The Scottish Medicines Consortium has turned down Novartis’ Afinitor for patients with advanced kidney cancer, deeming the drug too expensive for use on the National Health Service.

While the SMC acknowledged the clinical effectiveness of Afinitor (everolimus) and recognised that patients with this stage of the disease have no other effective treatment options available to them, the drug’s cost in relation to its health benefits was not sufficient to gain acceptance, Novartis said.

Afinitor won European approval back in August last year on the back of Phase III data showing that the drug - a once-daily, oral treatment that inhibits the mTOR protein - more than doubled the average time without tumour growth or death in patients with advanced kidney cancer (4.9 versus 1.9 months) and reduced the risk of disease progression or death by 67%.

But its future in the UK was hit by a huge setback after the cost watchdog for the National Health Service in England and Wales published preliminary recommendations in February rejecting the drug as a second-line agent for RCC.

Despite reviewing the drug under guidelines for appraising end-of-life treatments, Afinitor’s incremental cost effectiveness ratio was calculated by NICE’s Expert Review Group to be between £65,200 and £75,700, which was considered simply too expensive for NHS use.

In addition, a patient access scheme (PAS) proposed by Novartis, under which the Swiss drugmaker offered to provide the first treatment pack of Afinitor to the NHS free of charge and subsequent packs at £2,822 (a 5% discount), also failed to sway the Committee’s decision.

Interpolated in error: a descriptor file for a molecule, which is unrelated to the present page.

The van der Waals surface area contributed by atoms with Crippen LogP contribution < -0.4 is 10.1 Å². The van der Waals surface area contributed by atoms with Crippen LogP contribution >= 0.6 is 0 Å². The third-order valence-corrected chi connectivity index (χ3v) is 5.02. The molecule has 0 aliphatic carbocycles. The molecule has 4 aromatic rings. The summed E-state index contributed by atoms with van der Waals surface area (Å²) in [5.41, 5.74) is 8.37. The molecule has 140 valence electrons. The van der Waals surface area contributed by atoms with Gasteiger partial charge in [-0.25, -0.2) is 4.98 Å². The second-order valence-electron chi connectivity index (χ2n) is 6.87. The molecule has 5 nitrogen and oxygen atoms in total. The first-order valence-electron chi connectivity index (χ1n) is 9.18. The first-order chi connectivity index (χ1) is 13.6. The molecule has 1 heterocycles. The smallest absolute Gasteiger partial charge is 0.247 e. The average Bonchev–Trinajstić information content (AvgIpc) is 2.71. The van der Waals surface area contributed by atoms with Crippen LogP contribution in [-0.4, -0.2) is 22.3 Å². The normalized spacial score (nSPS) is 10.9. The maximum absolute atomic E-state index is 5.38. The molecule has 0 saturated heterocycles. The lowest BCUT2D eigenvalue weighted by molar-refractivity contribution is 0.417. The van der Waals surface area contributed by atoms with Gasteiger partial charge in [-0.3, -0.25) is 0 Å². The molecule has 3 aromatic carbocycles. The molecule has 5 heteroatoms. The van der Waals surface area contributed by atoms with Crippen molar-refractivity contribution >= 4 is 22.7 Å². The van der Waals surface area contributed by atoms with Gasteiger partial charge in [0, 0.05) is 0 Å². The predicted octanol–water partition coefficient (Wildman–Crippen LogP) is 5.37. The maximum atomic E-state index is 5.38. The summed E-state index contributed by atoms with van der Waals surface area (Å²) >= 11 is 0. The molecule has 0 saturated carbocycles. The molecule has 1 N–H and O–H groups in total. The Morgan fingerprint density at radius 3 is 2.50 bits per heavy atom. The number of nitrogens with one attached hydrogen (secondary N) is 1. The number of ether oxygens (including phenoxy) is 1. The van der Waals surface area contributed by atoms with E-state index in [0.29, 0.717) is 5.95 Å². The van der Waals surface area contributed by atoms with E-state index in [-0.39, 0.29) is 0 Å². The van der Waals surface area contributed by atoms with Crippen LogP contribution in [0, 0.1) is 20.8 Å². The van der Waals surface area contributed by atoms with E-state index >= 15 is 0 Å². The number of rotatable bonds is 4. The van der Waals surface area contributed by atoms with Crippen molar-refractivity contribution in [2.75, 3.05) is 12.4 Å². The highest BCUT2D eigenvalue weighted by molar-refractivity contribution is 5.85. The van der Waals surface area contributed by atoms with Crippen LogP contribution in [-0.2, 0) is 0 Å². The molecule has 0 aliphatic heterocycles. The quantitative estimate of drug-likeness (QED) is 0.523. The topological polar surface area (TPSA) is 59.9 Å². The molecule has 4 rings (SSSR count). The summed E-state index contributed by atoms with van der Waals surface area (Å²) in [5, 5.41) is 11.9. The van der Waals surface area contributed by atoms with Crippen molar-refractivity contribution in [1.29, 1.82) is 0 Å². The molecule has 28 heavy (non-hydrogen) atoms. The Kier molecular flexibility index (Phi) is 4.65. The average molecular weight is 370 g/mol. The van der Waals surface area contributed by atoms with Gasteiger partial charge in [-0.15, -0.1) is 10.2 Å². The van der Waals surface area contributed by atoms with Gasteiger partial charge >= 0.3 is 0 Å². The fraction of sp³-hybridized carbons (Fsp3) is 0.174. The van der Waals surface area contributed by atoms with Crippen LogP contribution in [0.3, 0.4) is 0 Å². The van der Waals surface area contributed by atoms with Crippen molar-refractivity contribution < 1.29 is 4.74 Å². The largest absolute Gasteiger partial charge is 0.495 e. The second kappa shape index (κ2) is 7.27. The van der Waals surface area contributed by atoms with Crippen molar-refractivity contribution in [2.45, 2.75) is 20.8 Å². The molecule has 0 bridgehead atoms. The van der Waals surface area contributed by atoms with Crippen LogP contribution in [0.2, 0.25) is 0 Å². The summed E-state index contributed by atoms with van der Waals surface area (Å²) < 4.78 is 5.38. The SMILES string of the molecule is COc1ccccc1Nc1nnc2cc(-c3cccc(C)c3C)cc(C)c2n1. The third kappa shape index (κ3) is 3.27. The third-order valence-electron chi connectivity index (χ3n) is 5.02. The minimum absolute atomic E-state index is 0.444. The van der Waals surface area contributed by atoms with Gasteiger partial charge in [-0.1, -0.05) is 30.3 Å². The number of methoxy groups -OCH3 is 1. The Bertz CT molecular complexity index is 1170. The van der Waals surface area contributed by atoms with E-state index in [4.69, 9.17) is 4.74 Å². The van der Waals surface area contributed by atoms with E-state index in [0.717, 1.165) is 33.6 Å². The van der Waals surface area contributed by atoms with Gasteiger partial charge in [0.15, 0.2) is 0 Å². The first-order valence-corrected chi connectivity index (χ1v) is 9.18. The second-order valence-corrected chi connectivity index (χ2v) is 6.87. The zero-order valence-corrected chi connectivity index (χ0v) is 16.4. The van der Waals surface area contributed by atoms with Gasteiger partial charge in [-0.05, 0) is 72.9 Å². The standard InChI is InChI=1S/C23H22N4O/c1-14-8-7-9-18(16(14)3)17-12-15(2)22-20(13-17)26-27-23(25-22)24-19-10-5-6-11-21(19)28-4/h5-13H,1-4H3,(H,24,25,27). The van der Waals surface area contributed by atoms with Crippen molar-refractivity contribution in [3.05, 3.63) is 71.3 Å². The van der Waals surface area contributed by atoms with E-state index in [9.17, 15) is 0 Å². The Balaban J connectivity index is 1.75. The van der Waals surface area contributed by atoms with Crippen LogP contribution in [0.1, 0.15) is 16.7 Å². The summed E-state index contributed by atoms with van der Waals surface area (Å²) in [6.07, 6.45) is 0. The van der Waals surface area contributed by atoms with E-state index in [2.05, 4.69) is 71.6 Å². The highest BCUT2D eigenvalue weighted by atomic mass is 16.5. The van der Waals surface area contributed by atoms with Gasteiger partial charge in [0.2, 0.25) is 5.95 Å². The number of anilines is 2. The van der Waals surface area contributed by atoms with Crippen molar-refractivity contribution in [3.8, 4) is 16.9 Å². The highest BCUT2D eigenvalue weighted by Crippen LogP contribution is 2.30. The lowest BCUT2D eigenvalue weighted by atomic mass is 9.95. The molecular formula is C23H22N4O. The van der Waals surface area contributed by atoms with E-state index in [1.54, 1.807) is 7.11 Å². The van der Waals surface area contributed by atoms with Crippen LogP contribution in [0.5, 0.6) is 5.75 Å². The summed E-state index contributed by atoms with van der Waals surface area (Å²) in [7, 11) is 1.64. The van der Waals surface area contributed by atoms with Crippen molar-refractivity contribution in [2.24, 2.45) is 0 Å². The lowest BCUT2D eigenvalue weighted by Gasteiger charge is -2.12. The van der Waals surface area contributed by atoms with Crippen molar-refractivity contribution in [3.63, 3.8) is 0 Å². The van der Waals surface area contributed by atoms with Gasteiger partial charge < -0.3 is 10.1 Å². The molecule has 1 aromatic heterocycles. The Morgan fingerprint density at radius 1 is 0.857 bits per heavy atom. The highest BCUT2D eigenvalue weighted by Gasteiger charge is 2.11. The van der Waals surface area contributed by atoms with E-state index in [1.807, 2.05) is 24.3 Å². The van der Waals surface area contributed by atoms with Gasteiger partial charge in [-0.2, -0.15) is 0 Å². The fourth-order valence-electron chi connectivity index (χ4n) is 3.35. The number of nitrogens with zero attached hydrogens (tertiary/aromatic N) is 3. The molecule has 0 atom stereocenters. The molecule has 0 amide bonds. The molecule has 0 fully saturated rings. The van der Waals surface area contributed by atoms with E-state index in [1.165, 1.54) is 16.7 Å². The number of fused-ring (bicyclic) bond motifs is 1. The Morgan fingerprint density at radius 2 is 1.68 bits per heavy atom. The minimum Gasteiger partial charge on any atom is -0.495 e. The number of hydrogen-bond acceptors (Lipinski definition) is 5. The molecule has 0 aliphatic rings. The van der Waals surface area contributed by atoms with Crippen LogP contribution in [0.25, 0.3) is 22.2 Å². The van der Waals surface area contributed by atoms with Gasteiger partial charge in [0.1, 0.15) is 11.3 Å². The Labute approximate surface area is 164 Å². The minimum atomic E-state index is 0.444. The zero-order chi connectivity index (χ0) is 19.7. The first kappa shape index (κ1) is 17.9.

Novartis said it has also had discussions about a potential PAS with the Patient Access Scheme Assessment Group (PASAG), which advises NHS Scotland on the feasibility of proposed schemes for implementation, and that following recent discussions with key members of the SMC, it will consider a resubmission of Afinitor later in the year.

'Devastating news'
Every year in the UK there are 7,000 newly diagnosed cases of kidney cancer, which kills around 3,700 patients annually, and the SMC’s decision to bar people with the disease from access to a clinical effective treatment is “devastating news”, said Pat Hanlon, trustee of Kidney Cancer UK.

“Advanced kidney cancer is an extremely difficult disease to treat and does not respond to traditional chemotherapy. For this group of patients, there is now an urgent unmet need,” she stressed.

“It is incomprehensible that the SMC cites cost as a justification to deny advanced kidney cancer patients access to an effective licensed treatment that is available in, and reimbursed by, many countries in Europe and in the US”, said Panos Alexakos, Oncology Business Unit Head for Novartis UK, particularly as both the SMC and NICE agree that everolimus is indeed clinically effective.